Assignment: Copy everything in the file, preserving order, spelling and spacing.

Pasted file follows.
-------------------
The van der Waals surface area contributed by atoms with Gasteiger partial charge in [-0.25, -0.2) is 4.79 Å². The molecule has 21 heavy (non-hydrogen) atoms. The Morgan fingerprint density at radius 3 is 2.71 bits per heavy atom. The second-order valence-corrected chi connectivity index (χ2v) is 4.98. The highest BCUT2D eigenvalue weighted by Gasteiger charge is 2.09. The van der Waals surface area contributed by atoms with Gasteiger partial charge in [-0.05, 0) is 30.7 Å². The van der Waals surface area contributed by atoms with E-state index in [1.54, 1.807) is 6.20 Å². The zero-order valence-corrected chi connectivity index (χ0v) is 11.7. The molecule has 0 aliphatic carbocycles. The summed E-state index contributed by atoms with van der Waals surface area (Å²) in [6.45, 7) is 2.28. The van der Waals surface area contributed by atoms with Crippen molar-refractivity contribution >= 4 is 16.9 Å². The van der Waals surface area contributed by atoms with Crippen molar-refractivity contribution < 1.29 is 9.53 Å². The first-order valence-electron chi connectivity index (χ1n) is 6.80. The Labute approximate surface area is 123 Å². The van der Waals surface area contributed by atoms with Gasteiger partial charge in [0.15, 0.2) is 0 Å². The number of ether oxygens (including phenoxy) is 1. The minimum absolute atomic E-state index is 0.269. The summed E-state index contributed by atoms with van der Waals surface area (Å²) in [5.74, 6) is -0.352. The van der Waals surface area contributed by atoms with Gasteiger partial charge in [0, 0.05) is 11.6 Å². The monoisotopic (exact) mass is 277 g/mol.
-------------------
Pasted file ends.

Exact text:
The van der Waals surface area contributed by atoms with Gasteiger partial charge in [-0.25, -0.2) is 4.79 Å². The molecule has 21 heavy (non-hydrogen) atoms. The Morgan fingerprint density at radius 3 is 2.71 bits per heavy atom. The second-order valence-corrected chi connectivity index (χ2v) is 4.98. The highest BCUT2D eigenvalue weighted by Gasteiger charge is 2.09. The van der Waals surface area contributed by atoms with Gasteiger partial charge in [-0.05, 0) is 30.7 Å². The van der Waals surface area contributed by atoms with E-state index in [1.54, 1.807) is 6.20 Å². The zero-order valence-corrected chi connectivity index (χ0v) is 11.7. The molecule has 0 aliphatic carbocycles. The summed E-state index contributed by atoms with van der Waals surface area (Å²) in [6.45, 7) is 2.28. The van der Waals surface area contributed by atoms with Crippen molar-refractivity contribution >= 4 is 16.9 Å². The van der Waals surface area contributed by atoms with Crippen molar-refractivity contribution < 1.29 is 9.53 Å². The first-order valence-electron chi connectivity index (χ1n) is 6.80. The Labute approximate surface area is 123 Å². The van der Waals surface area contributed by atoms with Gasteiger partial charge in [0.15, 0.2) is 0 Å². The number of ether oxygens (including phenoxy) is 1. The minimum absolute atomic E-state index is 0.269. The summed E-state index contributed by atoms with van der Waals surface area (Å²) in [5.74, 6) is -0.352. The van der Waals surface area contributed by atoms with Gasteiger partial charge in [0, 0.05) is 11.6 Å². The monoisotopic (exact) mass is 277 g/mol.